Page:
New Assessment tool Aims to Improve Students' Awareness of School AUP's
While using school computers, do any of your students share pictures of others online, use profanity in chats, visit non-educational sites, or violate other terms of your school’s Acceptable Use Policy (AUP)? If so, they may benefit from using the Smart AUP, an assessment tool that measures each student’s AUP “IQ.”
A school’s Acceptable Use Policy or AUP is a list of technology regulations designed to keep students safe online and prevent abuse of school computers. Students are often required to sign this “user contract” in order to use school network computers but unfortunately many sign without reading or understanding the information. The Smart AUP assessment tool is a fun and effective way for students to demonstrate to teachers and administrators that they have read and understand the AUP.
Like the FBI-SOS Internet Challenge, the Smart AUP uses an internet-based quiz mechanism; 500 points are awarded for each correct answer and one point is deducted per second of answering time. Each Smart AUP quiz consists of 10 multiple-choice comprehension questions randomly selected from a database. In order to pass the quiz, each student must earn at least 4,000 points (which means they must answer nine of the ten questions correctly).
The final page of the student quiz shows the student’s score. This page is designed for the student to print, sign, and hand in as an administrative record that demonstrates comprehension. Failing students can re-register with new usernames and passwords and take the Smart AUP quiz again until they pass.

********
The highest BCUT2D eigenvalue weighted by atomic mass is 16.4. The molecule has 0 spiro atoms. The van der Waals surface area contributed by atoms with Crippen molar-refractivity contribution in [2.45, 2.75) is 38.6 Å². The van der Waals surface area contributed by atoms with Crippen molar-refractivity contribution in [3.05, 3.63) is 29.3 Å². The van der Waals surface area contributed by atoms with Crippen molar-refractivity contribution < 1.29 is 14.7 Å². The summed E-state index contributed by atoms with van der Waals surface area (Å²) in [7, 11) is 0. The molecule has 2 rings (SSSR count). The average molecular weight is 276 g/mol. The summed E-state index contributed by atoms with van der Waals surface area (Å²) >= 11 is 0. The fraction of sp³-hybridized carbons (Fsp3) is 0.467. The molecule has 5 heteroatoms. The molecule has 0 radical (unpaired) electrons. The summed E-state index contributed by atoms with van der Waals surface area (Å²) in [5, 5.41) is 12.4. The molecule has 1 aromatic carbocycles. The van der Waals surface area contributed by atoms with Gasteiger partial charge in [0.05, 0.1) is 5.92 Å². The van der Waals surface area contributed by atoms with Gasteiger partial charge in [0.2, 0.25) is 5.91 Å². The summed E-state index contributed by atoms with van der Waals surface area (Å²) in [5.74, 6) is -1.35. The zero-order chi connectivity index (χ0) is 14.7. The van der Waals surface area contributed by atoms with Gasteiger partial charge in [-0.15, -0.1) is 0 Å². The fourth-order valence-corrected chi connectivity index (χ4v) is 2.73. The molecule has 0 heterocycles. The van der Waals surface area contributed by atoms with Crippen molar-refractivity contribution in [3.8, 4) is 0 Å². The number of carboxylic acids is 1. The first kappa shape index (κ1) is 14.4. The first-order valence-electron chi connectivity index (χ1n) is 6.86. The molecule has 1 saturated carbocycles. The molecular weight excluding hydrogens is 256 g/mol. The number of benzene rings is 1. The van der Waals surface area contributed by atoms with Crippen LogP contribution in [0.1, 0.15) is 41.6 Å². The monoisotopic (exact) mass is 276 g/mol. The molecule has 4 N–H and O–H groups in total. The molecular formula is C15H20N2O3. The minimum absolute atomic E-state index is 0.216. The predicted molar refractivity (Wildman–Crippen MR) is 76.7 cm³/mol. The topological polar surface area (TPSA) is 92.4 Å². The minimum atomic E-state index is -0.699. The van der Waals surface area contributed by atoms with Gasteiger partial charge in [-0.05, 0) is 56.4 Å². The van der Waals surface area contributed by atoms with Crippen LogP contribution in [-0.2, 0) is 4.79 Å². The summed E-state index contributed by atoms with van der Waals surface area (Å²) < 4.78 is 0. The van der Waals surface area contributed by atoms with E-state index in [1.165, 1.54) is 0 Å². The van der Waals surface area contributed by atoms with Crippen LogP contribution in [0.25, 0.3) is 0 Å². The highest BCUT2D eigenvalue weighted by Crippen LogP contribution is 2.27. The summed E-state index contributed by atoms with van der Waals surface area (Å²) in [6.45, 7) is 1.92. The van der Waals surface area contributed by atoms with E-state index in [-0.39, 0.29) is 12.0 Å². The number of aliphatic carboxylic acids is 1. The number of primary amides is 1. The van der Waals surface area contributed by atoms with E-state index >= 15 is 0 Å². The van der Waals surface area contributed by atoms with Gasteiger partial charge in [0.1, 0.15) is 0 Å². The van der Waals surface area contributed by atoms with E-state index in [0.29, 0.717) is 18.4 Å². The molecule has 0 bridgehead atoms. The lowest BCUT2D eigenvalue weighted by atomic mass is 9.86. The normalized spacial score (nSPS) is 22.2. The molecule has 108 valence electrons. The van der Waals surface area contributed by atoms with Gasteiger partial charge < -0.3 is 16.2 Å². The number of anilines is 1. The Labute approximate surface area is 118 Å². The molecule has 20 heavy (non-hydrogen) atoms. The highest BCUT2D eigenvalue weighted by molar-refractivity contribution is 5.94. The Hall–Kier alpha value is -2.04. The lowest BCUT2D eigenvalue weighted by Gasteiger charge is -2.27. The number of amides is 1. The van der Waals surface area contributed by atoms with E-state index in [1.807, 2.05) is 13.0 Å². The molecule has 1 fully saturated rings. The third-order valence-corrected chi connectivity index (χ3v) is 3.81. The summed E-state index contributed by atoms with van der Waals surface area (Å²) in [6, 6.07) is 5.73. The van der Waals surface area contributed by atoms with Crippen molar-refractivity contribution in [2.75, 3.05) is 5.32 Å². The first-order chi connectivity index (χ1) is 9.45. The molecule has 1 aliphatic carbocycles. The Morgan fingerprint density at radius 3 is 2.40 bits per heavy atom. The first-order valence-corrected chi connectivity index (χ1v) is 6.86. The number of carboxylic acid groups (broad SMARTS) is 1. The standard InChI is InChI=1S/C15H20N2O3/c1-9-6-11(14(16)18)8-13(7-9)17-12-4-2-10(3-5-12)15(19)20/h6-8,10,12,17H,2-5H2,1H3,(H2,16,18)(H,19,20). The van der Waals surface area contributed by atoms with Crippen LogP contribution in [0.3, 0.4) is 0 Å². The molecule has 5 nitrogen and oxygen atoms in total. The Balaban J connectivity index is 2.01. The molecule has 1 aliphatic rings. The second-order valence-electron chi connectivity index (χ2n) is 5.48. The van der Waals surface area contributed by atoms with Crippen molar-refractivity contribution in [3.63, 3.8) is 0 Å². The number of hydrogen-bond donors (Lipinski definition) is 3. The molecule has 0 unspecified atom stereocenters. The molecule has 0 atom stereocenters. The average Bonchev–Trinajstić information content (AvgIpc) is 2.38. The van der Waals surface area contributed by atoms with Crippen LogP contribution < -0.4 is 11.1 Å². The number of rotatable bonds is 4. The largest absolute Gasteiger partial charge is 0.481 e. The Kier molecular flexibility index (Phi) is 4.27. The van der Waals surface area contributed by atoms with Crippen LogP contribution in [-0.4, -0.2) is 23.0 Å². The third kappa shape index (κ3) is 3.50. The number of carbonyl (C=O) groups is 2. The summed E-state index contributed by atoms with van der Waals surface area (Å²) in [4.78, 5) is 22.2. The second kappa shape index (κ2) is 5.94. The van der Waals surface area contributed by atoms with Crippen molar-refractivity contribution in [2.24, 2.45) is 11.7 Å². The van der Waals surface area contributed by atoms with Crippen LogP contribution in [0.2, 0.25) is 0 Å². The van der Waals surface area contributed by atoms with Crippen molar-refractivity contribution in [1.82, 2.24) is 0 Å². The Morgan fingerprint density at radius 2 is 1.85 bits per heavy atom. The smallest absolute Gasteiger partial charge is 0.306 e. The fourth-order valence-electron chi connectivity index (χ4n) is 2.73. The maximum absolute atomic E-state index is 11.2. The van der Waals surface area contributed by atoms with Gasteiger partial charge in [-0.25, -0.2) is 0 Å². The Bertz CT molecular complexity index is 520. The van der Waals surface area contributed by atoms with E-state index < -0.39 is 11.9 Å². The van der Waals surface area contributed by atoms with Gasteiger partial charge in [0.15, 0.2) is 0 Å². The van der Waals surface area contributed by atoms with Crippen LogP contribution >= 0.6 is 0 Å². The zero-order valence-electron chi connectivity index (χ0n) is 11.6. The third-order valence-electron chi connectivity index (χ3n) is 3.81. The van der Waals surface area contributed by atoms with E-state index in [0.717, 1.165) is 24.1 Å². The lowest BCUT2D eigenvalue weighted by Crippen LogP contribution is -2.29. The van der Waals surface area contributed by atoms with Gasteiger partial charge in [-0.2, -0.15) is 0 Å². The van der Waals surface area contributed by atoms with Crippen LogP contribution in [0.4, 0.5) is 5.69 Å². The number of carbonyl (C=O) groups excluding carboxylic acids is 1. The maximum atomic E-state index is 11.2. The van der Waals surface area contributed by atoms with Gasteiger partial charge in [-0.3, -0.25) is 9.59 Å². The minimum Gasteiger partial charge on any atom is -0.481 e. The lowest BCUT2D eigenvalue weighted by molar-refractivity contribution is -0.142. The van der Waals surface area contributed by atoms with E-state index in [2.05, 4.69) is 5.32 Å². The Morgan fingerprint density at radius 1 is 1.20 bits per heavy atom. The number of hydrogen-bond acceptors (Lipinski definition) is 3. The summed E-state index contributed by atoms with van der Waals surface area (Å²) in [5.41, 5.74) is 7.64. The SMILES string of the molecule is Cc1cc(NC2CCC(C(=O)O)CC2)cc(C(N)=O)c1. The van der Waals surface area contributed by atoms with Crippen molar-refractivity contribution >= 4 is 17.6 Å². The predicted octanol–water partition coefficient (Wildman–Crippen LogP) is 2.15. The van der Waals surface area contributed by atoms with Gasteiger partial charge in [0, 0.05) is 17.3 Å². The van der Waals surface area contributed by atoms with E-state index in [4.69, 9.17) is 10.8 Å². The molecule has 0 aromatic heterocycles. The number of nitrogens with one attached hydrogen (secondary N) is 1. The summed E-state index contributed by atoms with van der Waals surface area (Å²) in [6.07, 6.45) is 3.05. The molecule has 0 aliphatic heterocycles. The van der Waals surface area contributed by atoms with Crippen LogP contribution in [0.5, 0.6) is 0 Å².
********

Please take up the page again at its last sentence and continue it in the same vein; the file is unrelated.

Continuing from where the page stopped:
The Smart AUP assessment tool was developed by Daryl Hulce, FBI-SOS Program Administrator, in partnership with the Orange County Department of Education in California. Glen Warren, Orange County’s Director of Media Services, conceptualized the idea after reviewing the FBI-SOS Internet Challenge layout and process. Warren recognized the need to improve AUP awareness and he was encouraged by the simplicity and effectiveness of the FBI-SOS Internet Challenge. He suggested a parallel AUP education program to Hulce who also saw the need and potential of an AUP assessment tool.
Warren explains, “As educational leaders, we need to do more than just enforce digital policies; we must educate students in digital literacy.” He emphasizes that the Smart AUP empowers administrators faced with AUP violations. Administrators can produce the Smart AUP score report as evidence of a student’s policy comprehension.
The Smart AUP is “an objective assessment tool from a reliable and trusted source,” says Glen Warren. He adds that the most compelling reason to use this valuable educational resource is its ability to transform the student experience from “just signing a contract to demonstrating comprehension.” A powerful supplement to any internet safety curriculum, the Smart AUP assessment tool, like the FBI-SOS program, helps students understand how to be safer and more responsible on the internet.
K-12 teachers and administrators can register their schools beginning in January 2010 at http://www.smartaup.org.
Article provided by the FBI-SOS - Safe Online Surfing Program - Fall 2009
Last Updated (Monday, 14 December 2009 11:04)